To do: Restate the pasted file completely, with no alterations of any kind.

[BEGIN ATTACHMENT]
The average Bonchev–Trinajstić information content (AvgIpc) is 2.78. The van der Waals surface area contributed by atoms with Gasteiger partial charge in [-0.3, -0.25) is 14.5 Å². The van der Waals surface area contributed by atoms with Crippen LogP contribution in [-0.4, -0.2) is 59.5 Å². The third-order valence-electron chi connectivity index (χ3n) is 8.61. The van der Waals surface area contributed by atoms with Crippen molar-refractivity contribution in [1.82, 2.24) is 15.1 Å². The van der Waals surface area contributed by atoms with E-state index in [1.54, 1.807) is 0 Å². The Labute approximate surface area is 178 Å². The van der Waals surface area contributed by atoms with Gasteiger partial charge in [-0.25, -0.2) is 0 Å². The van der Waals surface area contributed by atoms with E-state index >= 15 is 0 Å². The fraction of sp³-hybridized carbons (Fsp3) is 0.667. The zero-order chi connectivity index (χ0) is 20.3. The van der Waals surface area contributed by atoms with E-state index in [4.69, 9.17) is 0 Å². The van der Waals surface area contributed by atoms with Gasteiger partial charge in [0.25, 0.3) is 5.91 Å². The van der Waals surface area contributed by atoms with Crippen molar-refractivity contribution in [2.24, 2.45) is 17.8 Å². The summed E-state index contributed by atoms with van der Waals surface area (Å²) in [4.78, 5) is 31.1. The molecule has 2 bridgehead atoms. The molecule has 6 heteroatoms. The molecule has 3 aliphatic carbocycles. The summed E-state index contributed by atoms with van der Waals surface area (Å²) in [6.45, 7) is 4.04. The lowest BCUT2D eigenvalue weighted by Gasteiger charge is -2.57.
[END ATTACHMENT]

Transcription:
The average Bonchev–Trinajstić information content (AvgIpc) is 2.78. The van der Waals surface area contributed by atoms with Gasteiger partial charge in [-0.3, -0.25) is 14.5 Å². The van der Waals surface area contributed by atoms with Crippen LogP contribution in [-0.4, -0.2) is 59.5 Å². The third-order valence-electron chi connectivity index (χ3n) is 8.61. The van der Waals surface area contributed by atoms with Crippen molar-refractivity contribution in [1.82, 2.24) is 15.1 Å². The van der Waals surface area contributed by atoms with E-state index in [1.54, 1.807) is 0 Å². The Labute approximate surface area is 178 Å². The van der Waals surface area contributed by atoms with Gasteiger partial charge in [-0.25, -0.2) is 0 Å². The van der Waals surface area contributed by atoms with E-state index >= 15 is 0 Å². The fraction of sp³-hybridized carbons (Fsp3) is 0.667. The zero-order chi connectivity index (χ0) is 20.3. The van der Waals surface area contributed by atoms with E-state index in [4.69, 9.17) is 0 Å². The van der Waals surface area contributed by atoms with Gasteiger partial charge in [0.25, 0.3) is 5.91 Å². The van der Waals surface area contributed by atoms with Crippen molar-refractivity contribution in [2.24, 2.45) is 17.8 Å². The summed E-state index contributed by atoms with van der Waals surface area (Å²) in [4.78, 5) is 31.1. The molecule has 2 bridgehead atoms. The molecule has 6 heteroatoms. The molecule has 3 aliphatic carbocycles. The summed E-state index contributed by atoms with van der Waals surface area (Å²) in [6.45, 7) is 4.04. The lowest BCUT2D eigenvalue weighted by Gasteiger charge is -2.57.